Kentucky to Minnesota

amanda-chappell-stewartMy grandmother Amanda Chappell Stewart died 06 December 1923. She was born on 03 October 1859; thus she lived 64 years. She lived in Ohio County, approximately eight miles from our house. Robert, my dad, was the eldest of her five children. Dad’s younger siblings were: Chris, Melville, Beulah and Frank. My grandfather William Minor Stewart was born 19 March 1861 and died June 16, 1907 when he was 46.

In about the year 1922-23 good fortune came to Grandma Stewart. Oil was found on her small hill farm. Oil wells in that area were not abundant producers; I remember the price of oil was fifty cents per barrel. The oil money was divided between the five children.

Ford-Touring-Car-1923-american-automobiles.com_Ford_1923Mom and Dad began to formulate a change in plans. Dad purchased a new 1923 Ford touring car, probably costing $200 or less. Touring cars had canvas tops and side curtains, supposedly to keep out the wind and rain. My parents made plans to lease the farm and move to Owensboro so Lillian and I could go to high school.

There was a precedent for doing this: Grandpa and Grandma Brown had moved to Owensboro so that my mother, Mabel, could continue her education. We had no access to high school where we lived in the country. No buses and very few autos. Four-party telephone lines came in the late 1920s.

From the farm to Owensboro

Dad worked as a laborer for Kendall-Hill produce company in Owensboro, twelve hours per day, six days a week for $2 per day. Shared poverty lessens its intensity. We didn’t know we were that poor because most others were in the same situation.

We lived on Crittenden Street in Owensboro in a small duplex and paid $15 a month rent. The shared toilet and bathtub were on the back porch. There was a small kerosene heater for warmth when bathing in the winter.

We again had wonderful neighbours because our house backed up to the Tinius family on Lewis Street. The Tinius family had three girls and one boy named Charles. He was my best friend. Charles died of scarlet fever or diphtheria during our first year of high school. Ada Tinius married Noble Midkiff. Ada’s sisters’ names were Mildred and Emma.

Later, Marji taught with Noble at Fordsville High School in 1960-63. Noble was the “Ag” teacher. One Sunday in the early sixties we invited the Midkiff and Tinius families for dinner. I remember serving country ham and fresh strawberries from our farm. Mr. Tinius sat and cried when he talked to me because he could visualize what his son Charles might have been had he lived. The elder Tiniuses are gone now but we still keep in touch with Ada and Noble by phone and letters. What wonderful friends.

Brown and Stewart Courts

Now, back a few decades. From Crittenden Street we moved to an old two room tenant farm house. We had running water in the lean-to kitchen but an outdoor privy. The house was at the back of my maternal grandfather John Lester Brown’s property on Highway 60 East, which goes through Owensboro. The street was also known as Brown Court.

Red arrow marks Stewart Court. Brown Court is at far left. (tap to enlarge Google map)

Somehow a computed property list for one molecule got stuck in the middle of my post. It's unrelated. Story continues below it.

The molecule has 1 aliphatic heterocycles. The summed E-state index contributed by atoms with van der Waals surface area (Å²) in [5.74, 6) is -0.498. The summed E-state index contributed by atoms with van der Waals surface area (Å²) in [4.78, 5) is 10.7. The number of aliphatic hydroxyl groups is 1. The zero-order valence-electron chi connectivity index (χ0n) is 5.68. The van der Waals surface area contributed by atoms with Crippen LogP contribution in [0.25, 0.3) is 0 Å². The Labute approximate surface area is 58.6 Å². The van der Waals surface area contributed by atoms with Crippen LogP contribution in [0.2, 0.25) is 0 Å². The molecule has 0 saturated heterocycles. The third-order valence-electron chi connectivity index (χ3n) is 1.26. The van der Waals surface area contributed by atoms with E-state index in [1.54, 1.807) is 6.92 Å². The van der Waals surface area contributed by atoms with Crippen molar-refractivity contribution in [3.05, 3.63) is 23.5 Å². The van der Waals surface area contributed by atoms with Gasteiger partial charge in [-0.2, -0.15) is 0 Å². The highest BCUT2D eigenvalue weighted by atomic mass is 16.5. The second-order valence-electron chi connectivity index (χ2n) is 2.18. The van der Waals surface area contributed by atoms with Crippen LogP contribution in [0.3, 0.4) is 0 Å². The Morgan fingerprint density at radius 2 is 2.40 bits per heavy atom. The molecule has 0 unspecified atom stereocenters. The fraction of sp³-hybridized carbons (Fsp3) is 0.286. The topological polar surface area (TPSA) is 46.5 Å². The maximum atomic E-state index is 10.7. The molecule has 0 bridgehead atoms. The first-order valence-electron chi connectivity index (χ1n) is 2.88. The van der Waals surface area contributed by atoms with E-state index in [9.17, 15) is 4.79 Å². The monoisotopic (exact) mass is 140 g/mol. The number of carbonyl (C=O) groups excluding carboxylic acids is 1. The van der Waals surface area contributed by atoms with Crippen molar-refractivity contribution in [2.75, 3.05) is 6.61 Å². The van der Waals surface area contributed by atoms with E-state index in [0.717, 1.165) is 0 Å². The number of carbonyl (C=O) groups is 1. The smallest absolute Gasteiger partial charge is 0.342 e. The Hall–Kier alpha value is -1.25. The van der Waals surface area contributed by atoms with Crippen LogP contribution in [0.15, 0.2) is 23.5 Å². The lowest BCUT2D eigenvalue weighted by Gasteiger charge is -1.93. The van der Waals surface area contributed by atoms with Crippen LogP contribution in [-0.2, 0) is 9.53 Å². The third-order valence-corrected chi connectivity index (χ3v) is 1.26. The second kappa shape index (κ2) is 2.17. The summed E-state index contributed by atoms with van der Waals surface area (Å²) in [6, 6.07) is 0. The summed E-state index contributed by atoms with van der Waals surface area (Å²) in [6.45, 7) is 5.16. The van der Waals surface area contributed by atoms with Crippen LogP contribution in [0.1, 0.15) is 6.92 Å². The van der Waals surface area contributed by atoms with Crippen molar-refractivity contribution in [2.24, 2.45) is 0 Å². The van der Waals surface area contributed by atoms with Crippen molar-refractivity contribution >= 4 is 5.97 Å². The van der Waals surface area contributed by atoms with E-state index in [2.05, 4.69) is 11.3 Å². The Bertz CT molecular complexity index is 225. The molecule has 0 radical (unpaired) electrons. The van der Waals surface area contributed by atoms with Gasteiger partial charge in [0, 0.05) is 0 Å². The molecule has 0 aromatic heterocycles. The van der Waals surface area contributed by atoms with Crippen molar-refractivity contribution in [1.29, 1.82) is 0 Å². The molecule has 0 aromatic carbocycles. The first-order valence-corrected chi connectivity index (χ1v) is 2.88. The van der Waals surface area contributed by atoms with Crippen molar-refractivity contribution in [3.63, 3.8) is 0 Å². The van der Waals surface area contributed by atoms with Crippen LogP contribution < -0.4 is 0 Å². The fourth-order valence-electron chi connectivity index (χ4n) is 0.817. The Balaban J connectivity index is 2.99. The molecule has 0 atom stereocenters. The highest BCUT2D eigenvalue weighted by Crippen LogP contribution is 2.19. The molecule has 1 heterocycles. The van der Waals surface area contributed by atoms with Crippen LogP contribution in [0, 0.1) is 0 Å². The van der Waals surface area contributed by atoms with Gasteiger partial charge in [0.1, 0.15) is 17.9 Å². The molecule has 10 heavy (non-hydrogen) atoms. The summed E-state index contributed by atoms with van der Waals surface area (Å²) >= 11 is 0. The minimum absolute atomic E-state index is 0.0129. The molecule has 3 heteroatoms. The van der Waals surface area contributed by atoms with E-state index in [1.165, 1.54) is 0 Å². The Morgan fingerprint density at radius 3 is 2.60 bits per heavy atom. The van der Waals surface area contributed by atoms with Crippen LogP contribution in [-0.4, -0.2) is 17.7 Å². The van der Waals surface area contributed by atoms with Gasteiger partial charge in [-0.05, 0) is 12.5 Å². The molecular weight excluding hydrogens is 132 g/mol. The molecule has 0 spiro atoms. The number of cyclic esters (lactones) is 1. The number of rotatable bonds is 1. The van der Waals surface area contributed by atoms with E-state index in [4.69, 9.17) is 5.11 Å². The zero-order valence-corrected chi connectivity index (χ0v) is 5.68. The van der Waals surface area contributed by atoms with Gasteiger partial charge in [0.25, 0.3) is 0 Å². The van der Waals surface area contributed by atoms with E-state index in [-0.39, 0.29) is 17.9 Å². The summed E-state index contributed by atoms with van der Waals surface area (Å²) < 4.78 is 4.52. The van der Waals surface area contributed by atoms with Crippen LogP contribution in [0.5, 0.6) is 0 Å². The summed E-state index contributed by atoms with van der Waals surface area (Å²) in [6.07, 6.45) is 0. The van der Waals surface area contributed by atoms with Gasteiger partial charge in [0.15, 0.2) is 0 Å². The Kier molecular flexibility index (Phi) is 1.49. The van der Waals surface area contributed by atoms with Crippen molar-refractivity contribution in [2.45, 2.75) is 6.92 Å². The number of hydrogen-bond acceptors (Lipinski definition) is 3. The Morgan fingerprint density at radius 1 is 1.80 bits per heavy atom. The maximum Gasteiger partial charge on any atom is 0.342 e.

Mother and Dad obviously lived in a very frugal manner but they saved enough money to make the down payment on a new house to be built on approximately six acres of Grandpa Brown’s land. He gave them part of the acreage and they paid him for part. The house was finished in 1933, located at 211 Stewart Court as the street was named.

stewart-court-1930s-bill-stewart-picsThat house is no longer standing. It was of modest brick construction but the location was a treasure. The huge side yard faced the Ohio River. Mother could stand at her kitchen window and watch the towboats go by.

The folks raised a large garden. We all worked in the garden to plant, care for, harvest and sell most of the produce in the city. My parents were good role models for me.

High School Graduation

I graduated from Owensboro Senior High School in 1933. The Great Depression was in full swing and widespread. After watching Mother and Dad work so hard with very little cash income, I decided to try to get a college degree and establish myself in some kind of profession.

Tap image to see names. Bill Stewart is 2nd from right in middle row.

Through contacts at church, I was hired at Kenrad Tube Corporation working in the chemistry lab. Kenrad later became part of GE. My wages were 37 cents per hour.

By living at home and being very conservative, I saved all the money I could. In March 1937 I was ready to start my studies. Dad agreed to co-sign a note for $1,000 with the Bank of Whitesville KY. Dad had a good reputation with this bank and he did not even have to give security. This small bank did not close its doors during the Depression. I later repaid the loan from my soldier’s pay.

University of Minnesota

I chose to attend the University of Minnesota because it was one of the few institutions in this nation that offered courses in aeronautics. I studied business, business administration and took some courses in aeronautics. I was poor in calculus and advanced mathematics but did very well in other subjects; i. e. I learned I had weaknesses and strengths.